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Neogene tectonostratigraphic historyof the southern Neuquén basin (39°–40°300S,Argentina): implications for foreland basin evolutionNormal access

Authors: D. Huyghe, C. Bonnel, B. Nivière, B. Fasentieux and Y. Hervouët
Journal name: Basin Research
Issue: Vol 27, No 5, October 2015 pp. 613 - 635
DOI: 10.1111/bre.12091
Organisations: Wiley
Language: English
Info: Article, PDF ( 9.41Mb )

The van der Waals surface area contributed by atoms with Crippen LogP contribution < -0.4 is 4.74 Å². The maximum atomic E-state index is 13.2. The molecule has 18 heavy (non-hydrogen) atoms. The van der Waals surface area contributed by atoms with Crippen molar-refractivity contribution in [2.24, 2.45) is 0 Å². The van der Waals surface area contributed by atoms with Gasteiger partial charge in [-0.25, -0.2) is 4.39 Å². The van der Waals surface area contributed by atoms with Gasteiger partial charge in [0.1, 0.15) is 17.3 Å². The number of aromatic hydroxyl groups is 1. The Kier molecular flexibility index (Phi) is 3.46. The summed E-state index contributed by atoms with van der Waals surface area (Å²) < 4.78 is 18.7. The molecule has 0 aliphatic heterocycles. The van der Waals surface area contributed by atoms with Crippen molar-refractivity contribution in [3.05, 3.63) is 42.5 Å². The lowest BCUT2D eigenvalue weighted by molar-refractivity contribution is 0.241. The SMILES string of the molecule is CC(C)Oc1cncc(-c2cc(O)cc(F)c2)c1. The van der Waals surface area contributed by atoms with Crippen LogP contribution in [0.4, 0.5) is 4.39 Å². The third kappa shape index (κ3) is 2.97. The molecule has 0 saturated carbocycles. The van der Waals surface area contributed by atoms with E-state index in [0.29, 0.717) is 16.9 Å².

Although the Neuquen basin in Argentina forms a key transitional domain between the south-central Andes and the Patagonian Andes, its Cenozoic history is poorly documented. We focus on the sedimentologic and tectonic evolution of the southern part of this basin, at 39–40°300S, based on study of 14 sedimentary sections. We provide evidence that this basin underwent alternating erosion and deposition of reworked volcaniclastic material in continental and fluvial settings during the Neogene. In particular, basement uplift of the Sa~nico Massif, due to Late Miocene–Pliocene intensification of tectonic activity, led to sediment partitioning in the basin. During this interval, sedimentation was restricted to the internal domain and the Collon Cura basin evolved towards an endorheic intermontane basin. From stratigraphic interpretation, this basin remained isolated 7–11 Myr. Nevertheless, ephemeral gateways seem to have existed, because we observe a thin succession downstream of the Sa~nico Massif contemporaneous with the Collon Cura basin-fill sequence. Comparisons of stratigraphic, paleoenvironmental and tectonic features of the southern Neuquen basin with other foreland basins of South America allow us to classify it as a broken foreland with the development of an intermontane basin from Late Miocene to Late Pliocene. This implies a thick-skinned structural style for this basin, with reactivation of basement faults responsible for exhumation of the Sa~nico Massif. Comparison of several broken forelands of South America allows us to propose two categories of intermontane basins according to their structural setting: subsiding or uplifted basins, which has strong implications on their excavation histories.

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